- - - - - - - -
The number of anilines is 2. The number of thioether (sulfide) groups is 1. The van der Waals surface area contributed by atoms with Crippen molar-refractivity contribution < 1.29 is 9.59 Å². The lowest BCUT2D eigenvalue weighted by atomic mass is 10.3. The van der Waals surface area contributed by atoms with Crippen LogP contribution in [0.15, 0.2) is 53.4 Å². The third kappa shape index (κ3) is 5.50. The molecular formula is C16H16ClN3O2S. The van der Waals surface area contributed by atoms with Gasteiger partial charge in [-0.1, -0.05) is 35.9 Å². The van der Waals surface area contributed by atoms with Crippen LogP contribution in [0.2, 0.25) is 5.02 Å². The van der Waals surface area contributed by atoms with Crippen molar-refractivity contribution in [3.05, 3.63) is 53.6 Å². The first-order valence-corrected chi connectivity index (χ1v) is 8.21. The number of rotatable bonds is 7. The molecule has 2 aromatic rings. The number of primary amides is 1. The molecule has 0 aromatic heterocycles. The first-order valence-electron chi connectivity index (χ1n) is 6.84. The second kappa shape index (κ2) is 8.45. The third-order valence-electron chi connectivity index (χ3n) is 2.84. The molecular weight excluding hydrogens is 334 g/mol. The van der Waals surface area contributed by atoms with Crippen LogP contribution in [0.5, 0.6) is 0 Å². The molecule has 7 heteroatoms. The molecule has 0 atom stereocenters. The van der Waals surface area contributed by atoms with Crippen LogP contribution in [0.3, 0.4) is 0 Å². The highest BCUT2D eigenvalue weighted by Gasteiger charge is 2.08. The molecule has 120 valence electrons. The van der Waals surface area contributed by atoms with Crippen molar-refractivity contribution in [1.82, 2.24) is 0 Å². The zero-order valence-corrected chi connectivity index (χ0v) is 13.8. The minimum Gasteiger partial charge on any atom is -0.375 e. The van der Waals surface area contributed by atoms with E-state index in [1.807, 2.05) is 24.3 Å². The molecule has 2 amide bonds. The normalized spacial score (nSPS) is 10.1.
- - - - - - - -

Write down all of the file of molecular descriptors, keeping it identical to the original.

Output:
The number of anilines is 2. The number of thioether (sulfide) groups is 1. The van der Waals surface area contributed by atoms with Crippen molar-refractivity contribution < 1.29 is 9.59 Å². The lowest BCUT2D eigenvalue weighted by atomic mass is 10.3. The van der Waals surface area contributed by atoms with Crippen LogP contribution in [0.15, 0.2) is 53.4 Å². The third kappa shape index (κ3) is 5.50. The molecular formula is C16H16ClN3O2S. The van der Waals surface area contributed by atoms with Gasteiger partial charge in [-0.1, -0.05) is 35.9 Å². The van der Waals surface area contributed by atoms with Crippen LogP contribution in [0.2, 0.25) is 5.02 Å². The van der Waals surface area contributed by atoms with Crippen molar-refractivity contribution in [3.05, 3.63) is 53.6 Å². The first-order valence-corrected chi connectivity index (χ1v) is 8.21. The number of rotatable bonds is 7. The molecule has 2 aromatic rings. The number of primary amides is 1. The molecule has 0 aromatic heterocycles. The first-order valence-electron chi connectivity index (χ1n) is 6.84. The second kappa shape index (κ2) is 8.45. The third-order valence-electron chi connectivity index (χ3n) is 2.84. The molecular weight excluding hydrogens is 334 g/mol. The van der Waals surface area contributed by atoms with Crippen LogP contribution in [0.5, 0.6) is 0 Å². The molecule has 7 heteroatoms. The molecule has 0 atom stereocenters. The van der Waals surface area contributed by atoms with Crippen LogP contribution in [0.3, 0.4) is 0 Å². The highest BCUT2D eigenvalue weighted by Gasteiger charge is 2.08. The molecule has 120 valence electrons. The van der Waals surface area contributed by atoms with Crippen molar-refractivity contribution in [1.82, 2.24) is 0 Å². The zero-order valence-corrected chi connectivity index (χ0v) is 13.8. The minimum Gasteiger partial charge on any atom is -0.375 e. The van der Waals surface area contributed by atoms with E-state index in [1.807, 2.05) is 24.3 Å². The molecule has 2 amide bonds. The normalized spacial score (nSPS) is 10.1.